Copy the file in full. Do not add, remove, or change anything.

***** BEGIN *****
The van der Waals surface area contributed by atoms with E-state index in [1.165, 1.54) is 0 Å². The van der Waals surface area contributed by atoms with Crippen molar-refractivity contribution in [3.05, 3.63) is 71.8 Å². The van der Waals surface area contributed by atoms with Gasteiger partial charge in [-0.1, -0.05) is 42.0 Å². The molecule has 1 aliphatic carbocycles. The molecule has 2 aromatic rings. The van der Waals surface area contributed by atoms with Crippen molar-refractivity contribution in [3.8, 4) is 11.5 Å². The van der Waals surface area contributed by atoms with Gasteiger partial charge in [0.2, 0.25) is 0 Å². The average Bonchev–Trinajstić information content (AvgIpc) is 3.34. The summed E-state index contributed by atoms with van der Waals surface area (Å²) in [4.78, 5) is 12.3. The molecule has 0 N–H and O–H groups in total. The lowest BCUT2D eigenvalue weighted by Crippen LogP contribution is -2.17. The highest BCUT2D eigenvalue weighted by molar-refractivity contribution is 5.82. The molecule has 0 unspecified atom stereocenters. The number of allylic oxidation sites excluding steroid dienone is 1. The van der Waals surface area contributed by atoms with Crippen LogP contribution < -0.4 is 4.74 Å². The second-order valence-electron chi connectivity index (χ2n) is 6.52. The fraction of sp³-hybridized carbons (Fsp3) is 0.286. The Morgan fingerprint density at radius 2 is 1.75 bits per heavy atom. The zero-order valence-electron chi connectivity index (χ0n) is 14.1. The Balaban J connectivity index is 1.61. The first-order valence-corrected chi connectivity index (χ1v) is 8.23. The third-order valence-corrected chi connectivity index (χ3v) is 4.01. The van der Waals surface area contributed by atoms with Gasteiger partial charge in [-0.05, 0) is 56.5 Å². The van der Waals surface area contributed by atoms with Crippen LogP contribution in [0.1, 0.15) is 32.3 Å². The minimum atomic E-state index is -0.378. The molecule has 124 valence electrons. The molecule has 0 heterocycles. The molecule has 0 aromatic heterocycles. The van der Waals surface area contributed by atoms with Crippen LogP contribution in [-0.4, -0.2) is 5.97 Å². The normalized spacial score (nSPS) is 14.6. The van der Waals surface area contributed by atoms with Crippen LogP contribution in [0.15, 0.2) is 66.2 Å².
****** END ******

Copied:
The van der Waals surface area contributed by atoms with E-state index in [1.165, 1.54) is 0 Å². The van der Waals surface area contributed by atoms with Crippen molar-refractivity contribution in [3.05, 3.63) is 71.8 Å². The van der Waals surface area contributed by atoms with Gasteiger partial charge in [-0.1, -0.05) is 42.0 Å². The molecule has 1 aliphatic carbocycles. The molecule has 2 aromatic rings. The van der Waals surface area contributed by atoms with Crippen molar-refractivity contribution in [3.8, 4) is 11.5 Å². The van der Waals surface area contributed by atoms with Gasteiger partial charge in [0.2, 0.25) is 0 Å². The average Bonchev–Trinajstić information content (AvgIpc) is 3.34. The summed E-state index contributed by atoms with van der Waals surface area (Å²) in [4.78, 5) is 12.3. The molecule has 0 N–H and O–H groups in total. The lowest BCUT2D eigenvalue weighted by Crippen LogP contribution is -2.17. The highest BCUT2D eigenvalue weighted by molar-refractivity contribution is 5.82. The molecule has 0 unspecified atom stereocenters. The number of allylic oxidation sites excluding steroid dienone is 1. The van der Waals surface area contributed by atoms with Crippen LogP contribution < -0.4 is 4.74 Å². The second-order valence-electron chi connectivity index (χ2n) is 6.52. The fraction of sp³-hybridized carbons (Fsp3) is 0.286. The Morgan fingerprint density at radius 2 is 1.75 bits per heavy atom. The zero-order valence-electron chi connectivity index (χ0n) is 14.1. The Balaban J connectivity index is 1.61. The first-order valence-corrected chi connectivity index (χ1v) is 8.23. The third-order valence-corrected chi connectivity index (χ3v) is 4.01. The van der Waals surface area contributed by atoms with Gasteiger partial charge in [-0.05, 0) is 56.5 Å². The van der Waals surface area contributed by atoms with Crippen LogP contribution in [0.1, 0.15) is 32.3 Å². The minimum atomic E-state index is -0.378. The molecule has 124 valence electrons. The molecule has 0 heterocycles. The molecule has 0 aromatic heterocycles. The van der Waals surface area contributed by atoms with Crippen LogP contribution in [-0.4, -0.2) is 5.97 Å². The normalized spacial score (nSPS) is 14.6. The van der Waals surface area contributed by atoms with Crippen LogP contribution in [0.15, 0.2) is 66.2 Å².